4. Sorry, but I fail to see the sky falling here. Breyer notes that, had the police had a “no-knock” warrant — rather than the plain warrant they possessed — there would be no problem with their mode of entry.

    Sure, the majority’s reasoning is very sketchy, but really, the only thing they disagree with the minority about is whether no-knock raids require a special warrant.

  5. well put, crimethink

    i am still looking for the “knock” wording the constitution btw… 🙂

  6. I’m still looking for the “abortion”^H^H^H^H “choice” wording in the constitution.

  7. I’m still looking for the “abortion”^H^H^H^H “choice” wording in the constitution.

  8. Let’s say, for the sake of argument, that the court’s legal reasoning is correct.

    I said this in the other thread and I’ll say it here: Aren’t no-knock raids a really bad idea for the cops involved? If you wake up in the middle of the night and hear intruders, and you have a gun, well, we all know how this will turn out.

    Wouldn’t it be a better idea to give the occupants of the residence every possible opportunity to comply? Including that thing that cops in movies do with the bullhorn? “You are completely surrounded. Come out with your hands up or we will have no choice but to enter with force. Again, come out with your hands up or we will have no choice but to enter with force.”

    Somebody in the other thread said that if they gave warning then you could flush drugs down the toilet, and if they arrested you on the street, where you’re less likely to be armed and you certainly don’t have the advantage of being able to fire from a concealed position, then they couldn’t confiscate your house. I guess that protecting the lives of cops is less important than catching somebody who might have teh weed.

    Also, somebody said on the other thread that the legal justification for requiring a knock is that under the common law you’re supposed to be given an opportunity to obey the law before they do something that could damage your property (e.g. knock down a door and run in with guns drawn). That sounds like an eminently sensible stance, and if it is indeed part of the common law then this ruling was a travesty.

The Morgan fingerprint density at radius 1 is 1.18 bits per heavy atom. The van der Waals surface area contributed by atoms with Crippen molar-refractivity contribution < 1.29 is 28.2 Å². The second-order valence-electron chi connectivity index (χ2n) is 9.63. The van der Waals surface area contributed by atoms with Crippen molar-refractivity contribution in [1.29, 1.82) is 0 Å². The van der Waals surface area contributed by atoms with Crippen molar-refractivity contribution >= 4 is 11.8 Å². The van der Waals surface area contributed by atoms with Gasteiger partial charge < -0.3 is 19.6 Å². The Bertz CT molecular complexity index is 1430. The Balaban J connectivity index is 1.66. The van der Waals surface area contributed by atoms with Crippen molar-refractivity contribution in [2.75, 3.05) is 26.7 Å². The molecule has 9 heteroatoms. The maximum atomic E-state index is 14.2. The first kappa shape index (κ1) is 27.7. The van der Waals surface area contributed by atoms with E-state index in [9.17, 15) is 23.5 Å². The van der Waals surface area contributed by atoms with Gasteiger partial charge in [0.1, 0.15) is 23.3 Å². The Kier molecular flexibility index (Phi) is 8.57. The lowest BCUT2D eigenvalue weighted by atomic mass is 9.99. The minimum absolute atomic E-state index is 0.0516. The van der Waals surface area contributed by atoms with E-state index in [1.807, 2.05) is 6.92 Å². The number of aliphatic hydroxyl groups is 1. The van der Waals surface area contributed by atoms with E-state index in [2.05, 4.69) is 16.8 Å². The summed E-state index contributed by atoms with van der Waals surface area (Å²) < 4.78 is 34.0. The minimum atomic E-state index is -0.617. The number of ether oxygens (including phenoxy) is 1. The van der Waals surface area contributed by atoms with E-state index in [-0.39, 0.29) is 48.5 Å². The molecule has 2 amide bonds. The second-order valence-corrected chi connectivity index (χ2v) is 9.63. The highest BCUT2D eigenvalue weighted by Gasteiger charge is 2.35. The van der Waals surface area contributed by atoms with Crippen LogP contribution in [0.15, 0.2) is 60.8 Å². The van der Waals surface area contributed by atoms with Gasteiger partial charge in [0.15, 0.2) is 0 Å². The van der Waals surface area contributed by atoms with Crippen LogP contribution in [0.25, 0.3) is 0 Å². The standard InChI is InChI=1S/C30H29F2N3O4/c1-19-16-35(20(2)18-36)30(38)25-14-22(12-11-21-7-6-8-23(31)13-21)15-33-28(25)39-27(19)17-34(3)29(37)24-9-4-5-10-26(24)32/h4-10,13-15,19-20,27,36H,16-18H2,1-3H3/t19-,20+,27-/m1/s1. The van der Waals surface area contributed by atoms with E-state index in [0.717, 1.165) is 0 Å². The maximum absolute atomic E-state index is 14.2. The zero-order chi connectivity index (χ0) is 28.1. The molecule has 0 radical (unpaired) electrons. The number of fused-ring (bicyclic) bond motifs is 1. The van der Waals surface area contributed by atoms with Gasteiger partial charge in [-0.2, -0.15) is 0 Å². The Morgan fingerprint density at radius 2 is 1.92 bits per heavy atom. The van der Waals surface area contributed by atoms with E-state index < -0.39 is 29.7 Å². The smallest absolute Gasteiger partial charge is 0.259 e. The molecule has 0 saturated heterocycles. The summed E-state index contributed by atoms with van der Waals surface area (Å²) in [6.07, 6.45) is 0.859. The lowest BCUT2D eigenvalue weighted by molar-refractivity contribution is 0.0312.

9. Head shots, head shots…. Kill the sons of bitches.

  10. I said this in the other thread and I’ll say it here: Aren’t no-knock raids a really bad idea for the cops involved? If you wake up in the middle of the night and hear intruders, and you have a gun, well, we all know how this will turn out.

    Maybe with you on death row for shooting the son of the police chief?

  11. thoreau, you are right. in many (if not most) circumstances – executing a warrant via no-knock is a BAD IDEA

    that is 100% completely irrelevant to whether a knock requirement is required by the constitution

    constitutional analysis rests on the constitution. not what is good POLICY

    if one is discussing constitutional law, one has to accept 2 things that many “judicial activists” (to borrow a phrase) refuse to

    1) sometimes BAD law *is* constitutional. just because a law or policy is bad does not mean that there is some kind of way to twist the constitution to rid ourselves of the bad law.

    2) sometimes a GOOD law could be unconstitutional. there are many circumstances where one could propose a beneficial law, that REGARDLESS OF ITS BENEFIT – is still unconstitutional